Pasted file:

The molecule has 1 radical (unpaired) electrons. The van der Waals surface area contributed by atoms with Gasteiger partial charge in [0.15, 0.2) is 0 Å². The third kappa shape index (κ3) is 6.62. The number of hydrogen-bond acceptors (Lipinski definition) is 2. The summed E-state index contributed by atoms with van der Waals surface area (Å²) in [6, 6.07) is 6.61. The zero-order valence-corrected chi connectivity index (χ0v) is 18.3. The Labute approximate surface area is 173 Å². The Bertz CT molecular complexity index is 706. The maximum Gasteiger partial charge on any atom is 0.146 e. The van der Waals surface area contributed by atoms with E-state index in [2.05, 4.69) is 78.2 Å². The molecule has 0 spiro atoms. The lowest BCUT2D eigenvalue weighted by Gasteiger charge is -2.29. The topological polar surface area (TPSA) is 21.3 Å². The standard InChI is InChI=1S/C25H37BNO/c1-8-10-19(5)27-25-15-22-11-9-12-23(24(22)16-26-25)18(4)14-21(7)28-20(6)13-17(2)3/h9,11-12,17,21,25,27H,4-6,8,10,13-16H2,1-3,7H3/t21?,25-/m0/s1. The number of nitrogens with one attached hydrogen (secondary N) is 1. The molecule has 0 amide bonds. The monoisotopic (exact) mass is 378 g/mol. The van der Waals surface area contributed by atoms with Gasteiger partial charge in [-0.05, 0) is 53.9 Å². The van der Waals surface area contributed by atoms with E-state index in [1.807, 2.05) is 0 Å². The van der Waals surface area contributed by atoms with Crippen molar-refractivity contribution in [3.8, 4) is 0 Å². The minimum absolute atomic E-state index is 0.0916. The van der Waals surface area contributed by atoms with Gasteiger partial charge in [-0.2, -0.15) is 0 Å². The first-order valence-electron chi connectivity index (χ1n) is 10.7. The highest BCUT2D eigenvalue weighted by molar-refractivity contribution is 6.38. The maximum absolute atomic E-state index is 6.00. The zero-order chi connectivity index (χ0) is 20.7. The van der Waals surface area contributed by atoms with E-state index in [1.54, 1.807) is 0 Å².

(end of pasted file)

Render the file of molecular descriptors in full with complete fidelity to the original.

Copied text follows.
The molecule has 1 radical (unpaired) electrons. The van der Waals surface area contributed by atoms with Gasteiger partial charge in [0.15, 0.2) is 0 Å². The third kappa shape index (κ3) is 6.62. The number of hydrogen-bond acceptors (Lipinski definition) is 2. The summed E-state index contributed by atoms with van der Waals surface area (Å²) in [6, 6.07) is 6.61. The zero-order valence-corrected chi connectivity index (χ0v) is 18.3. The Labute approximate surface area is 173 Å². The Bertz CT molecular complexity index is 706. The maximum Gasteiger partial charge on any atom is 0.146 e. The van der Waals surface area contributed by atoms with E-state index in [2.05, 4.69) is 78.2 Å². The molecule has 0 spiro atoms. The lowest BCUT2D eigenvalue weighted by Gasteiger charge is -2.29. The topological polar surface area (TPSA) is 21.3 Å². The standard InChI is InChI=1S/C25H37BNO/c1-8-10-19(5)27-25-15-22-11-9-12-23(24(22)16-26-25)18(4)14-21(7)28-20(6)13-17(2)3/h9,11-12,17,21,25,27H,4-6,8,10,13-16H2,1-3,7H3/t21?,25-/m0/s1. The number of nitrogens with one attached hydrogen (secondary N) is 1. The molecule has 0 amide bonds. The monoisotopic (exact) mass is 378 g/mol. The van der Waals surface area contributed by atoms with Gasteiger partial charge in [-0.05, 0) is 53.9 Å². The van der Waals surface area contributed by atoms with E-state index in [1.807, 2.05) is 0 Å². The van der Waals surface area contributed by atoms with Crippen molar-refractivity contribution in [3.8, 4) is 0 Å². The minimum absolute atomic E-state index is 0.0916. The van der Waals surface area contributed by atoms with Gasteiger partial charge in [-0.2, -0.15) is 0 Å². The first-order valence-electron chi connectivity index (χ1n) is 10.7. The highest BCUT2D eigenvalue weighted by molar-refractivity contribution is 6.38. The maximum absolute atomic E-state index is 6.00. The zero-order chi connectivity index (χ0) is 20.7. The van der Waals surface area contributed by atoms with E-state index in [1.54, 1.807) is 0 Å².